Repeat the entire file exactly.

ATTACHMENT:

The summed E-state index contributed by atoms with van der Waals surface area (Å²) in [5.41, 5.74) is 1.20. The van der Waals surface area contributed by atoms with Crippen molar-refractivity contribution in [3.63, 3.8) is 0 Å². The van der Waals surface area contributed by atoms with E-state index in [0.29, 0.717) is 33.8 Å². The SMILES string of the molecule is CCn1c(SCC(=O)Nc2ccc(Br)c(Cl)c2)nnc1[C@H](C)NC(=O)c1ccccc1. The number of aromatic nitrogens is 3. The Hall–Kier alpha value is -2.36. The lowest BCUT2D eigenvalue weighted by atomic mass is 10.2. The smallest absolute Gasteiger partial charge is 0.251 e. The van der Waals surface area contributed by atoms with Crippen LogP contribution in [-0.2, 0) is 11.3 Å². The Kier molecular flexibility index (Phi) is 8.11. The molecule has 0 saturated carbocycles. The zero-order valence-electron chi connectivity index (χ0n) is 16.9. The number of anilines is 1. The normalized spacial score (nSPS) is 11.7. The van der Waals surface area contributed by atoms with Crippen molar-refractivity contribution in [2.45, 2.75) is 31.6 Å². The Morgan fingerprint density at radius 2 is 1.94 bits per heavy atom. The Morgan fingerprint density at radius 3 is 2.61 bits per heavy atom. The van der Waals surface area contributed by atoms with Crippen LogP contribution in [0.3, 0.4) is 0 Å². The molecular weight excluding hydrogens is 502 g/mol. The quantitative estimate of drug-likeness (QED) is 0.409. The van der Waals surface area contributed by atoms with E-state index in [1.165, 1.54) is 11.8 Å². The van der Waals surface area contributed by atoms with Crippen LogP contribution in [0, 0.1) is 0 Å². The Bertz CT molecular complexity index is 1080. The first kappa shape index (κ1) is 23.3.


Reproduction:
The summed E-state index contributed by atoms with van der Waals surface area (Å²) in [5.41, 5.74) is 1.20. The van der Waals surface area contributed by atoms with Crippen molar-refractivity contribution in [3.63, 3.8) is 0 Å². The van der Waals surface area contributed by atoms with E-state index in [0.29, 0.717) is 33.8 Å². The SMILES string of the molecule is CCn1c(SCC(=O)Nc2ccc(Br)c(Cl)c2)nnc1[C@H](C)NC(=O)c1ccccc1. The number of aromatic nitrogens is 3. The Hall–Kier alpha value is -2.36. The lowest BCUT2D eigenvalue weighted by atomic mass is 10.2. The smallest absolute Gasteiger partial charge is 0.251 e. The van der Waals surface area contributed by atoms with Crippen LogP contribution in [-0.2, 0) is 11.3 Å². The Kier molecular flexibility index (Phi) is 8.11. The molecule has 0 saturated carbocycles. The zero-order valence-electron chi connectivity index (χ0n) is 16.9. The number of anilines is 1. The normalized spacial score (nSPS) is 11.7. The van der Waals surface area contributed by atoms with Crippen molar-refractivity contribution in [2.45, 2.75) is 31.6 Å². The Morgan fingerprint density at radius 2 is 1.94 bits per heavy atom. The Morgan fingerprint density at radius 3 is 2.61 bits per heavy atom. The van der Waals surface area contributed by atoms with Crippen LogP contribution in [0.3, 0.4) is 0 Å². The molecular weight excluding hydrogens is 502 g/mol. The quantitative estimate of drug-likeness (QED) is 0.409. The van der Waals surface area contributed by atoms with E-state index in [1.165, 1.54) is 11.8 Å². The van der Waals surface area contributed by atoms with Crippen LogP contribution in [0, 0.1) is 0 Å². The Bertz CT molecular complexity index is 1080. The first kappa shape index (κ1) is 23.3.